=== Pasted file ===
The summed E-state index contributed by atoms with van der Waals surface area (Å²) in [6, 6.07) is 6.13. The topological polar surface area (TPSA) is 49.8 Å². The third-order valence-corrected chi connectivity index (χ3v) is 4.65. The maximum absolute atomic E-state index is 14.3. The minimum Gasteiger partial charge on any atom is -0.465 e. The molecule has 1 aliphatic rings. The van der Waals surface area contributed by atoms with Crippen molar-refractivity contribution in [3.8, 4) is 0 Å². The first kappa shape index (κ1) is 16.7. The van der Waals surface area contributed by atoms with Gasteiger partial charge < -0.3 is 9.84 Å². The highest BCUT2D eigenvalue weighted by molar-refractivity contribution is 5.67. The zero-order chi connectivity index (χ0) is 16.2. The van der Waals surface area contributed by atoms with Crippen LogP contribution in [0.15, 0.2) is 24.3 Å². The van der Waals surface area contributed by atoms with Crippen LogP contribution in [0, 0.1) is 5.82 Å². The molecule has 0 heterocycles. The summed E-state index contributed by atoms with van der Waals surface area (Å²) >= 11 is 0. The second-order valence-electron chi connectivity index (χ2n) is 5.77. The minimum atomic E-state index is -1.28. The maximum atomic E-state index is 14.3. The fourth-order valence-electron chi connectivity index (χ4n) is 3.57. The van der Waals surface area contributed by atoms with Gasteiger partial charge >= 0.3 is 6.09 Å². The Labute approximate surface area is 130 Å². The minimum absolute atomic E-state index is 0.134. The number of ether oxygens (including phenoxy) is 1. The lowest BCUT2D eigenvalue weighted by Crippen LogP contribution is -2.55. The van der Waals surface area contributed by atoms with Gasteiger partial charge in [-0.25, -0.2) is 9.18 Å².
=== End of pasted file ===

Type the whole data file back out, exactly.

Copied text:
The summed E-state index contributed by atoms with van der Waals surface area (Å²) in [6, 6.07) is 6.13. The topological polar surface area (TPSA) is 49.8 Å². The third-order valence-corrected chi connectivity index (χ3v) is 4.65. The maximum absolute atomic E-state index is 14.3. The minimum Gasteiger partial charge on any atom is -0.465 e. The molecule has 1 aliphatic rings. The van der Waals surface area contributed by atoms with Crippen molar-refractivity contribution in [3.8, 4) is 0 Å². The first kappa shape index (κ1) is 16.7. The van der Waals surface area contributed by atoms with Gasteiger partial charge < -0.3 is 9.84 Å². The highest BCUT2D eigenvalue weighted by molar-refractivity contribution is 5.67. The zero-order chi connectivity index (χ0) is 16.2. The van der Waals surface area contributed by atoms with Crippen LogP contribution in [0.15, 0.2) is 24.3 Å². The van der Waals surface area contributed by atoms with Crippen LogP contribution in [0, 0.1) is 5.82 Å². The molecule has 0 heterocycles. The summed E-state index contributed by atoms with van der Waals surface area (Å²) >= 11 is 0. The second-order valence-electron chi connectivity index (χ2n) is 5.77. The minimum atomic E-state index is -1.28. The maximum atomic E-state index is 14.3. The fourth-order valence-electron chi connectivity index (χ4n) is 3.57. The van der Waals surface area contributed by atoms with Gasteiger partial charge >= 0.3 is 6.09 Å². The Labute approximate surface area is 130 Å². The minimum absolute atomic E-state index is 0.134. The number of ether oxygens (including phenoxy) is 1. The lowest BCUT2D eigenvalue weighted by Crippen LogP contribution is -2.55. The van der Waals surface area contributed by atoms with Gasteiger partial charge in [-0.25, -0.2) is 9.18 Å².